Journal of Medical Physics
 Home | Search | Ahead of print | Current Issue | Archives | Instructions | Subscription | Login  The official journal of AMPI, IOMP and AFOMP      
 Users online: 1241  Home  EMail this page Print this page Decrease font size Default font size Increase font size 
Year : 1990  |  Volume : 15  |  Issue : 3  |  Page : 190-199

Conformal Treatment Planning

Correspondence Address:
Daniel.L McSahan

Login to access the Email id

Source of Support: None, Conflict of Interest: None

Rights and PermissionsRights and Permissions

The goal of conformal radiation therapy treatment planning is to three dimensionally shape the high dose region to the target anatomy and to minimize the dose to surrounding normal tissue. Conformal treatment design can result in treatments which either 1) significantly reduce complications to normal tissue or 2) increase the probability of tumour control by allowing delivery of higher levels of dose to the tumor without significant increase in normal tissue complications. Conformal treatment planning requires accurate volumetric tumor and normal tissue localization, flexible computerized treatment planning tools for design and evaluation, and ultimately, verifiable setup and treatment delivery. Based on conformal treatment designs, clinical dose escalation studies have been undertaken in the brain, the prostate and the liver. Many other sites have also been treated with conformal treatment design using conventional dose regimes. Treatment to each of these sites currently involves 1) tumor localization through complete CT volume studies and, in the brain, MRI studies, 2) the design and use of multiple fixed (often non-coplanar) fields with focused blocks, 3) the use of Beam's Eye View for block design, and 4) dose volume histograms and three- dimensional displays to assist in treatment plan selection. This paper demonstrates the type of conformal treatment planning which has been achieved clinically for these sites. In addition, new treatment planning tools are described which have been developed explicitly for design of multi-segmental static and dynamic beam delivery using the new generation of computer controlled treatment machines. The author had submitted colour pictures. However, due to the high cost of colour printing, the colour codes have been converted to letter codes. It is hoped that this has not lead to any unacceptable loss in clarity - Editor.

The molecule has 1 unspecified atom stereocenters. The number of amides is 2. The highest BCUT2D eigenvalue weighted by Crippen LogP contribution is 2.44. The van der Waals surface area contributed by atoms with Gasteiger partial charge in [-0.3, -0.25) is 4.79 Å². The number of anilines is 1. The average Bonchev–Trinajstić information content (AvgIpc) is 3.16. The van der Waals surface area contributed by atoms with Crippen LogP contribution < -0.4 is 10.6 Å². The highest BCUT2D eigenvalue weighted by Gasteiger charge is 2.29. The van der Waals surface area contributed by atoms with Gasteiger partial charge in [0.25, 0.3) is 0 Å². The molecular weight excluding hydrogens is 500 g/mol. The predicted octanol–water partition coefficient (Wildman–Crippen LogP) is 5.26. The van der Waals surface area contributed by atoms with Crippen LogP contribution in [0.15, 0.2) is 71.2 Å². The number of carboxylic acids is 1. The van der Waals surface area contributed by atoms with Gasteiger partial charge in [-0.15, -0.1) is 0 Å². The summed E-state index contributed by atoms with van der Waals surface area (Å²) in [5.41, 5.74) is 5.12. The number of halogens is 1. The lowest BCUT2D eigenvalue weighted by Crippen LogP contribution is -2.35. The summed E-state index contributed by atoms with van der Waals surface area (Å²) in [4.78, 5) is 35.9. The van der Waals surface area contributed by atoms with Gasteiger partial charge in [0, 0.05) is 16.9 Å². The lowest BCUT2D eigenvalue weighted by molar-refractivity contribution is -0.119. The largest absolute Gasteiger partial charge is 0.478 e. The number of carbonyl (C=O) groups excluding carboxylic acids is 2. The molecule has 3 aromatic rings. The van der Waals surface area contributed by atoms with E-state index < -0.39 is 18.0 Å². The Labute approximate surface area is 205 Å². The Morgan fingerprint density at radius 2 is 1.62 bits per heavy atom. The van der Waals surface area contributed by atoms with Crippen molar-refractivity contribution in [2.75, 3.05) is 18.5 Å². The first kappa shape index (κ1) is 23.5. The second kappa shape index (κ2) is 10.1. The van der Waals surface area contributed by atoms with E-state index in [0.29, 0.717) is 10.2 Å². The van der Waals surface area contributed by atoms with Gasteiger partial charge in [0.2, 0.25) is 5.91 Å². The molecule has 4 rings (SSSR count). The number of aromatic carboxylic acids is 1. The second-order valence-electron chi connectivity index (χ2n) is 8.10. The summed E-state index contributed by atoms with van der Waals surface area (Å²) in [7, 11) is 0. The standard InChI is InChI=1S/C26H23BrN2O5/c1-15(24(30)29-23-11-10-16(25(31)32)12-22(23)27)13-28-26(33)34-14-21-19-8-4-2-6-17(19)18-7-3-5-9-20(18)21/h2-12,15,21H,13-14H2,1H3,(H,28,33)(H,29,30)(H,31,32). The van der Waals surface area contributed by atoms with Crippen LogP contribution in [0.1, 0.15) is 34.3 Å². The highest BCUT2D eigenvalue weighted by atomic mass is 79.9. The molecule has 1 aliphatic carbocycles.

Print this article     Email this article
 Next article
 Previous article
 Table of Contents

 Similar in PUBMED
   Search Pubmed for
   Search in Google Scholar for
 Citation Manager
 Access Statistics
 Reader Comments
 Email Alert *
 Add to My List *
 * Requires registration (Free)

 Article Access Statistics
    PDF Downloaded88    
    Comments [Add]    

Recommend this journal